FOX5’s LIKE IT OR NOT – New ‘dumb phone’ can only make calls and send texts!

Britt McHenry
Bram Weinstein
Nick Smith
Marina Marraco

Britt McHenry, Bram Weinstein, Marina Marraco and I discus the new ‘dumb phone’.

The Light Phone 2 is a gorgeous, minimalist “dumb phone” that can do only a handful of things.

The phone doesn’t have any apps. Instead, it can make calls, send texts, handle simple directions, and set alarms. Light, the company behind the phone, wants to make a device that is used as little as possible to get people off their smartphones.

This is an installment of Business Insider’s “Your Brain on Apps” series that investigates how addictive apps can influence behavior.

The Brooklyn-based startup Light has set an impossible goal of getting people to put down their smartphones.

Light launched in 2014 and a year later debuted its first product, the Light Phone. It could only make calls and tell the time, and the company described it as a “quite a smart ‘dumb’ phone.”

Light intended for it to be something of a companion to your smartphone and a way to get people to leave their phones at home and go enjoy life.

Now, Light is back with its second product, the Light Phone 2, an upgraded version of its phone that might just replace your smartphone for good.

The second-generation device couldn’t be coming at a better time. There’s increased scrutiny on how too much screen time affects our brains, and a movement among even the most tech-savvy parents to limit their kids’ access to smartphones.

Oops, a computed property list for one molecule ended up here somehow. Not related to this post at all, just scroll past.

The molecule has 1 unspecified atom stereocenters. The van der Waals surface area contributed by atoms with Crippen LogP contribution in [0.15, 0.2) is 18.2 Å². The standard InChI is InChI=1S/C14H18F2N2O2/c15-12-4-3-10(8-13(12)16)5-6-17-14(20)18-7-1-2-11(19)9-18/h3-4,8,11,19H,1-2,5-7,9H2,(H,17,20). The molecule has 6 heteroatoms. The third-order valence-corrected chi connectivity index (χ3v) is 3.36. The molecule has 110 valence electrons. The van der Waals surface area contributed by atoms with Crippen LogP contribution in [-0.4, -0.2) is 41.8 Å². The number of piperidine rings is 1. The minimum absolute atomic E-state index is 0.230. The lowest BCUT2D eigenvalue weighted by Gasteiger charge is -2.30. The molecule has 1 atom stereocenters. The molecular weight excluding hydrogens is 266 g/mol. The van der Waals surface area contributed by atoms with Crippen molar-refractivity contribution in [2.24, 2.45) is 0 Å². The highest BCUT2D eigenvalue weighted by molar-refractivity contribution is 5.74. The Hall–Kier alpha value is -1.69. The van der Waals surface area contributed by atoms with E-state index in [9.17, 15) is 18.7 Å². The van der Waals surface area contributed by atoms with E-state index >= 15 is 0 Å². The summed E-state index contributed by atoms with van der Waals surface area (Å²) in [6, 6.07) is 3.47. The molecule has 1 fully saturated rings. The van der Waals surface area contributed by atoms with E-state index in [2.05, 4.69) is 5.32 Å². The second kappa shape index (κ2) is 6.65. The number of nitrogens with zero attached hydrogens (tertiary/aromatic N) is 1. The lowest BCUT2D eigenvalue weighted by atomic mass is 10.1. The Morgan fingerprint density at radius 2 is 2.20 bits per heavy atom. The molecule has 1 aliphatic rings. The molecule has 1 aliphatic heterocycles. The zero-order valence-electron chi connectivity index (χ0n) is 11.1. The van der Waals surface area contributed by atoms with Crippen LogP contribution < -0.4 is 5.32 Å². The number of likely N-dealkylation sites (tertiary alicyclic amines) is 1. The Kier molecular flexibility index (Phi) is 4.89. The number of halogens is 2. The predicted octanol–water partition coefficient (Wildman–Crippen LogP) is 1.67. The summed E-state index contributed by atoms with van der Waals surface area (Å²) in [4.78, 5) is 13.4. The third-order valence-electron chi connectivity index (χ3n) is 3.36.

Meanwhile, apps that discourage too much smartphone use are gaining steam, and people are becoming wise to the tactics their favorite apps use to lure them in and keep them hooked.

This is why Light’s new device is intentionally limited. The Light Phone 2 is designed to manage some of the tasks that keep us connected — calling, messaging, and getting directions — while eliminating time-wasters like social media and games.

Recent data from the analytics company Flurry found that people in the US use their mobile devices for five hours a day, while a study from the tech-support firm Asurion found that Americans check their phones 80 times a day on average.

Much of that time is spent in apps. Several of the most popular smartphone apps — like Instagram, Facebook, Twitter, and Snapchat — have been designed to use psychological tricks to grab your attention.

At this point, even Silicon Valley parents — some of the same ones responsible for building these addictive apps and devices — are raising their kids to be tech-free.